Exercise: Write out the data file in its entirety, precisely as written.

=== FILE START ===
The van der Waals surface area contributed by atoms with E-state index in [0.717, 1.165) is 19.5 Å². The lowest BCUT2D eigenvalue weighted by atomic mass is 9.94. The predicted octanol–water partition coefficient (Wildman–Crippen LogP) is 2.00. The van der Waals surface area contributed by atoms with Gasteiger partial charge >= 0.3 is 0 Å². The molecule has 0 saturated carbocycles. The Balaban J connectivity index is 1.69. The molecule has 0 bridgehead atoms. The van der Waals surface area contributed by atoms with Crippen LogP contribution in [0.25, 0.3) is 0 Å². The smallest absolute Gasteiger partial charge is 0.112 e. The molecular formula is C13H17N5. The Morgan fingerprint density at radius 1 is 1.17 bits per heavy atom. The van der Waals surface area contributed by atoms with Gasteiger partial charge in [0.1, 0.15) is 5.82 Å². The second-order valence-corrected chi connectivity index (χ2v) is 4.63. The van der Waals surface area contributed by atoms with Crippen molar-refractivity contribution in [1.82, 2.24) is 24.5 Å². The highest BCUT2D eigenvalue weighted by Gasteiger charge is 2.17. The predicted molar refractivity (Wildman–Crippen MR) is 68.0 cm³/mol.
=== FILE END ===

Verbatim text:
The van der Waals surface area contributed by atoms with E-state index in [0.717, 1.165) is 19.5 Å². The lowest BCUT2D eigenvalue weighted by atomic mass is 9.94. The predicted octanol–water partition coefficient (Wildman–Crippen LogP) is 2.00. The van der Waals surface area contributed by atoms with Gasteiger partial charge >= 0.3 is 0 Å². The molecule has 0 saturated carbocycles. The Balaban J connectivity index is 1.69. The molecule has 0 bridgehead atoms. The van der Waals surface area contributed by atoms with Crippen LogP contribution in [0.25, 0.3) is 0 Å². The smallest absolute Gasteiger partial charge is 0.112 e. The molecular formula is C13H17N5. The Morgan fingerprint density at radius 1 is 1.17 bits per heavy atom. The van der Waals surface area contributed by atoms with Gasteiger partial charge in [0.1, 0.15) is 5.82 Å². The second-order valence-corrected chi connectivity index (χ2v) is 4.63. The van der Waals surface area contributed by atoms with Crippen molar-refractivity contribution in [1.82, 2.24) is 24.5 Å². The highest BCUT2D eigenvalue weighted by Gasteiger charge is 2.17. The predicted molar refractivity (Wildman–Crippen MR) is 68.0 cm³/mol.